[Date Prev][Date Next][Thread Prev][Thread Next][Date Index][Thread Index]

Re: ppc multlibs and BSP removal was Re: powerpc altivec support

Ralf Corsepius <ralf.corsepius@rtems.org> writes:

> Well, as I understand it from digging in GCC's and RTEMS sources,
> powerpc-rtems-gcc defaults to "sysv-eabi" (whatever this is).
> All I can say is:
> * we are using -mcall-sysv. 
> AFAIU, this means we are using SYSV calling conventions.
> * The default stack boundary (This is the term GCC uses) is 8.
> * -mno-eabi switches the stack boundary to 16.
> * Explicitly passing -meabi doesn't seem to have any effect on the stack
> boundary. Therefore, I conclude the implicit default is -meabi.
> * ATM, the multilibs are being built *explicitly* using -mno-eabi,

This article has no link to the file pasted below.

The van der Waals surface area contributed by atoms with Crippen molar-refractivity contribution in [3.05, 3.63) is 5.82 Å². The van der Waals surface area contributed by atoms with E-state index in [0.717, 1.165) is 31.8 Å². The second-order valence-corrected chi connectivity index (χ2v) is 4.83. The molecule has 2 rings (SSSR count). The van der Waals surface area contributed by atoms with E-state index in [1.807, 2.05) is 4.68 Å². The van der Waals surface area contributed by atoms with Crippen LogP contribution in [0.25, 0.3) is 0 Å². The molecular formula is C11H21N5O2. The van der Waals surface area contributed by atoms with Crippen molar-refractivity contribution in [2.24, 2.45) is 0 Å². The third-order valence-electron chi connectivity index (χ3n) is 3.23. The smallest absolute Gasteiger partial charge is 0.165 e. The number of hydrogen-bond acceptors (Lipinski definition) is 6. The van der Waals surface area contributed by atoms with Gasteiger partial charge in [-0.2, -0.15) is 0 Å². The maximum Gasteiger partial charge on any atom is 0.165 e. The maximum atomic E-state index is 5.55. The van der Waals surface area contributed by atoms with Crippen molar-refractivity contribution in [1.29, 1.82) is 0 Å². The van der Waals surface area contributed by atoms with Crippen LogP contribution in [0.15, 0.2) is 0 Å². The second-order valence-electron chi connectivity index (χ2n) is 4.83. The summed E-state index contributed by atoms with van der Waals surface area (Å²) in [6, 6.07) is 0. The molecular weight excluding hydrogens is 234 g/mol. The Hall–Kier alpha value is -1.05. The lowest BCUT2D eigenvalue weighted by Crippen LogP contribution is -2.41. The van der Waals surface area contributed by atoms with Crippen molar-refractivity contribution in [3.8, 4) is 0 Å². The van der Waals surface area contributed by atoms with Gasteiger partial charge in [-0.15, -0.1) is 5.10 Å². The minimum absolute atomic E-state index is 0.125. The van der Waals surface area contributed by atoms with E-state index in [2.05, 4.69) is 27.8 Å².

> i.e. newlib and GCC's libs are being built with a stack boundary of 16.
> According to a comment in rs6000.c, this implies they are EABI and SYSV
> compatible.

Except that for RTEMS building all the libraries with -meabi does
make sense as it decreases resulting executable size (and slightly
increases speed).

> * There doesn't seem to be a preprocessor define denoting if using EABI
> or SYSV.
> So - what are we using? I don't know.
> AFAIU, we are using SYSV for newlib/GCC (-mno-eabi -mcall-sysv) and a
> corrupted multilib'ed cpukit (-mno-eabi -mcall-sysv -DPPC_ABI_EABI).

Except that PPC_ABI_EABI seems to have exactly the same effect on the
code as PPC_ABI_SYSV except that in the former case thread context's r2
is initialized with current r2 that can't break SYSV. So "corrupted"
doesn't in fact apply.

Strange thing is that CPU_MINIMUM_STACK_FRAME_SIZE is defined to 8 no
matter if SYSV or EABI is defined. And that's the case for both old and
new exception processing. Should be 16 for SYSV, I think. I myself
always use EABI (-meabi -msdata=eabi), so this bug doesn't affect my
code, -- don't know about those who use SYSV.